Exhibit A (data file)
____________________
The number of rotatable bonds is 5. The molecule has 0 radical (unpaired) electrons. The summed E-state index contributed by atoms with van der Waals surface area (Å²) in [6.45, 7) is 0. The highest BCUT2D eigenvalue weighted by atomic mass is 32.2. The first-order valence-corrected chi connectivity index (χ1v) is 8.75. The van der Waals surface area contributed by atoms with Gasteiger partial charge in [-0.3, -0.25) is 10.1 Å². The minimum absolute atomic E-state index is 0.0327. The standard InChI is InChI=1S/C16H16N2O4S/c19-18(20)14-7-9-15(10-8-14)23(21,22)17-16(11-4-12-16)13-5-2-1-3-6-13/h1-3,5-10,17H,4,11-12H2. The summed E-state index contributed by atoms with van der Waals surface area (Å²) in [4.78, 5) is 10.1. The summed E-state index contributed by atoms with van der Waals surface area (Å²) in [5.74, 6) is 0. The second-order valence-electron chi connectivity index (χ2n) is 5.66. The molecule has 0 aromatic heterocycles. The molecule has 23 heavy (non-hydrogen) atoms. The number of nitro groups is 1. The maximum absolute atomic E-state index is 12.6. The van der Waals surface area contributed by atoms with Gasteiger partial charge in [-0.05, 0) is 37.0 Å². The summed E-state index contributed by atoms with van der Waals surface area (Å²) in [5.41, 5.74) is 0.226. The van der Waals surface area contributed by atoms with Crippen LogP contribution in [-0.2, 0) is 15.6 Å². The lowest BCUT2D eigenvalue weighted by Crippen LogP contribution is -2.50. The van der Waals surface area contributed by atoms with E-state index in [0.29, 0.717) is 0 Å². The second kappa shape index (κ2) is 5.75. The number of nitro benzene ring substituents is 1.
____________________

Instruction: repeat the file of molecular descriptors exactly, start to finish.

The number of rotatable bonds is 5. The molecule has 0 radical (unpaired) electrons. The summed E-state index contributed by atoms with van der Waals surface area (Å²) in [6.45, 7) is 0. The highest BCUT2D eigenvalue weighted by atomic mass is 32.2. The first-order valence-corrected chi connectivity index (χ1v) is 8.75. The van der Waals surface area contributed by atoms with Gasteiger partial charge in [-0.3, -0.25) is 10.1 Å². The minimum absolute atomic E-state index is 0.0327. The standard InChI is InChI=1S/C16H16N2O4S/c19-18(20)14-7-9-15(10-8-14)23(21,22)17-16(11-4-12-16)13-5-2-1-3-6-13/h1-3,5-10,17H,4,11-12H2. The summed E-state index contributed by atoms with van der Waals surface area (Å²) in [4.78, 5) is 10.1. The summed E-state index contributed by atoms with van der Waals surface area (Å²) in [5.74, 6) is 0. The second-order valence-electron chi connectivity index (χ2n) is 5.66. The molecule has 0 aromatic heterocycles. The molecule has 23 heavy (non-hydrogen) atoms. The number of nitro groups is 1. The maximum absolute atomic E-state index is 12.6. The van der Waals surface area contributed by atoms with Gasteiger partial charge in [-0.05, 0) is 37.0 Å². The summed E-state index contributed by atoms with van der Waals surface area (Å²) in [5.41, 5.74) is 0.226. The van der Waals surface area contributed by atoms with Crippen LogP contribution in [-0.2, 0) is 15.6 Å². The lowest BCUT2D eigenvalue weighted by Crippen LogP contribution is -2.50. The van der Waals surface area contributed by atoms with E-state index in [0.29, 0.717) is 0 Å². The second kappa shape index (κ2) is 5.75. The number of nitro benzene ring substituents is 1.